UN peacekeeping chief urges States to police their troops against sex abuse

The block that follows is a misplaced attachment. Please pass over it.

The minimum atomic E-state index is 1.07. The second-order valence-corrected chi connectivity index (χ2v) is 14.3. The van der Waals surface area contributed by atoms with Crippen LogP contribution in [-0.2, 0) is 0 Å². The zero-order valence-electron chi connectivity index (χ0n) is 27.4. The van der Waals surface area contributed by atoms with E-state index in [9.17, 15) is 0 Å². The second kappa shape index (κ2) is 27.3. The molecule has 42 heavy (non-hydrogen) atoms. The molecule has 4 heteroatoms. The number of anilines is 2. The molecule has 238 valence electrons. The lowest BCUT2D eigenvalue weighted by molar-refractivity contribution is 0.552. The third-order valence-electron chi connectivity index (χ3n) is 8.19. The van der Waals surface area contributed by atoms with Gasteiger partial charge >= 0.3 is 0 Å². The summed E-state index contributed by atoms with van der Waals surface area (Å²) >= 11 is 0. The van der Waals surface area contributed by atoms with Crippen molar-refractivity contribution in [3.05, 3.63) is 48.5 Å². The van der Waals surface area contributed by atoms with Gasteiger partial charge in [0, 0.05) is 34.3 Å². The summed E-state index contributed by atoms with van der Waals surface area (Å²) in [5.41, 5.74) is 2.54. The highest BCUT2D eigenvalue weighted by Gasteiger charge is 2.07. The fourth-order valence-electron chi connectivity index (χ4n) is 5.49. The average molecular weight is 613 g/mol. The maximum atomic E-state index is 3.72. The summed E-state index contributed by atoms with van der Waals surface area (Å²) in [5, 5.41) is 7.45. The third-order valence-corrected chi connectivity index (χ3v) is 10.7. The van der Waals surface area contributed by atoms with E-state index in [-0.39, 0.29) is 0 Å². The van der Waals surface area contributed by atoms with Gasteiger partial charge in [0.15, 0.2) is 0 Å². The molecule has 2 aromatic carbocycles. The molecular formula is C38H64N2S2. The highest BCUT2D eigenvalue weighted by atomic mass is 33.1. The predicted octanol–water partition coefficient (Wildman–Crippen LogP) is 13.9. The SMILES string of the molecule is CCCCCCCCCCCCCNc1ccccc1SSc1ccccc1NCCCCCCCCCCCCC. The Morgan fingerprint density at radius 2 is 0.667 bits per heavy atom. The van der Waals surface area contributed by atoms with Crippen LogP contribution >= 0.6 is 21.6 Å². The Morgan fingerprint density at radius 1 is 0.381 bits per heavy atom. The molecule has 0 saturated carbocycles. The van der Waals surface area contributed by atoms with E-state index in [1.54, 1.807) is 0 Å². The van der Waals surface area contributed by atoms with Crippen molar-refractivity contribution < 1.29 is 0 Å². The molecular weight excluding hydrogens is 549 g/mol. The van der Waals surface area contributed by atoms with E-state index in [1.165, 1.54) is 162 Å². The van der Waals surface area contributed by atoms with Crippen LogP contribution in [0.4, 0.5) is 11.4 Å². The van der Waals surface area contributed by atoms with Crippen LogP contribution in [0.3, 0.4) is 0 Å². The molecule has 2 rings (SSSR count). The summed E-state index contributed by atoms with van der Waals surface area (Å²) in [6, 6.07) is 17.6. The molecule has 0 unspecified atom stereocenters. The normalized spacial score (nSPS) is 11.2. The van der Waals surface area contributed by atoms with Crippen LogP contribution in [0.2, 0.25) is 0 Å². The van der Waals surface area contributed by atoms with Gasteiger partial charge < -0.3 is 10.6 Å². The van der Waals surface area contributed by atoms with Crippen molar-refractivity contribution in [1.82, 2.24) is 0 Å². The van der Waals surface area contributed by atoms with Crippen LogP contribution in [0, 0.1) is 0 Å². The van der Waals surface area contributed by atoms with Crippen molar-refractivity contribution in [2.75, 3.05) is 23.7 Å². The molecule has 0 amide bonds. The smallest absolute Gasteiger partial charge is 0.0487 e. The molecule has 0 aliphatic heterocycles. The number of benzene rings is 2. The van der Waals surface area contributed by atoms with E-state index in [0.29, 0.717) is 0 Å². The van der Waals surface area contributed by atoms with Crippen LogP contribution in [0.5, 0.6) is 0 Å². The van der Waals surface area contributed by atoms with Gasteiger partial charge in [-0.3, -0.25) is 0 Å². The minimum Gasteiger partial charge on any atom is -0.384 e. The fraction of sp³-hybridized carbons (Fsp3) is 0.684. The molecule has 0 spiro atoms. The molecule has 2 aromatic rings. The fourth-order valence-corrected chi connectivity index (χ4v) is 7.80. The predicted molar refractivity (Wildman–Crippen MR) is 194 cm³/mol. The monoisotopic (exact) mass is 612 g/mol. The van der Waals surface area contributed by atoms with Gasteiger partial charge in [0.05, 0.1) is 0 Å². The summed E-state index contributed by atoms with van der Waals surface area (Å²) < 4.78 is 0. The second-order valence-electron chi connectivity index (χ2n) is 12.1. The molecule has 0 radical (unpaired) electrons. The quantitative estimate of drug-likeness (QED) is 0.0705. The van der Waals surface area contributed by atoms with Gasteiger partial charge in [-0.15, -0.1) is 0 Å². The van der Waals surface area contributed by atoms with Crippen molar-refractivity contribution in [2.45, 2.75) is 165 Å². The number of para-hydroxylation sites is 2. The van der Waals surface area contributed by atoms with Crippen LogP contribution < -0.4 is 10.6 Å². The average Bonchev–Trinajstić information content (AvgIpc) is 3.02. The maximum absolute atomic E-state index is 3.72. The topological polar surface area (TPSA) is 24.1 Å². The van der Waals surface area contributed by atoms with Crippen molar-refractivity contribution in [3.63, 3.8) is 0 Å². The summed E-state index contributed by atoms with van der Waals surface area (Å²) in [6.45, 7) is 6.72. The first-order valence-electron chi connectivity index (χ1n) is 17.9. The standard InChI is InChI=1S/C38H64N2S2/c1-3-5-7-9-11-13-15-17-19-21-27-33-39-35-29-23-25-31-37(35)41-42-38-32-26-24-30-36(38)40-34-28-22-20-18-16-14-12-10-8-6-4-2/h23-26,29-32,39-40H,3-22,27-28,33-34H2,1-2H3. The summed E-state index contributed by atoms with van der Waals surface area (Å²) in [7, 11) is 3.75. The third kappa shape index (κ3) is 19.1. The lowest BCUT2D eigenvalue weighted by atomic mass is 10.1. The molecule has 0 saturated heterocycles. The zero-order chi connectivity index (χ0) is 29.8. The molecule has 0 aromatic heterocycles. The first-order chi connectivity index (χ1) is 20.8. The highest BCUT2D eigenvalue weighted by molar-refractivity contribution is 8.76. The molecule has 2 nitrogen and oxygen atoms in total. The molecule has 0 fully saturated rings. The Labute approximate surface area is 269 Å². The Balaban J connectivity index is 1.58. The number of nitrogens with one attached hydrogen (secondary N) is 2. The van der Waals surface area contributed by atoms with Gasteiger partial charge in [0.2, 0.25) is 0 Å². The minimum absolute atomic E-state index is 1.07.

Over the past 20 months, more than 221 peacekeepers have been investigated, 10 civilians have been fired and over 88 uniformed personnel repatriated, Under-Secretary-General for Peacekeeping Jean-Marie Guéhenno told the General Assembly’s Special Political and Decolonization (Fourth) Committee on Thursday.The UN has established conduct and discipline units at Headquarters and in eight missions to put in place preventive strategies to ensure that sexual abuse and exploitation is eradicated, he said.”Ultimately, the eradication of sexual exploitation and abuse in UN peacekeeping missions depends on your enforcement of established standards among the personnel you deploy to peacekeeping missions,” he stressed, urging countries to hold their commanders accountable for enforcing standards in the field.”We will likewise hold to account mission managers,” he pledged.”The Department will need your continued commitment to rid UN peacekeeping of these shameful acts, which include the solicitation of prostitutes,” he added. “I mention this because it is clear that not all personnel have understood this. Please help us get this message across.”With 18 peace operations consisting of 83,000 troops, police and civilian staff currently deployed around the world, the UN peacekeeping’s (DPKO) capacity has increased by five times since 2000, and has successfully completed its mandate in Sierra Leone, and Timor-Leste, and is currently responding to the complex situation in Côte d’Ivoire, and Kosovo, Mr. Guéhenno said.”In 2005 alone we will have supported the organization of elections in 5 post-conflict countries: Afghanistan, Burundi, Haiti, Liberia, and soon the Democratic Republic of Congo (DRC),” as well as comprehensive disarmament in DRC and Haiti, he said.The Under-Secretary-General also noted that dedicated personnel operate in an environment of constant budget shortfalls and maximize their resources. “We run the leanest field operations organization in the world,” he said. read more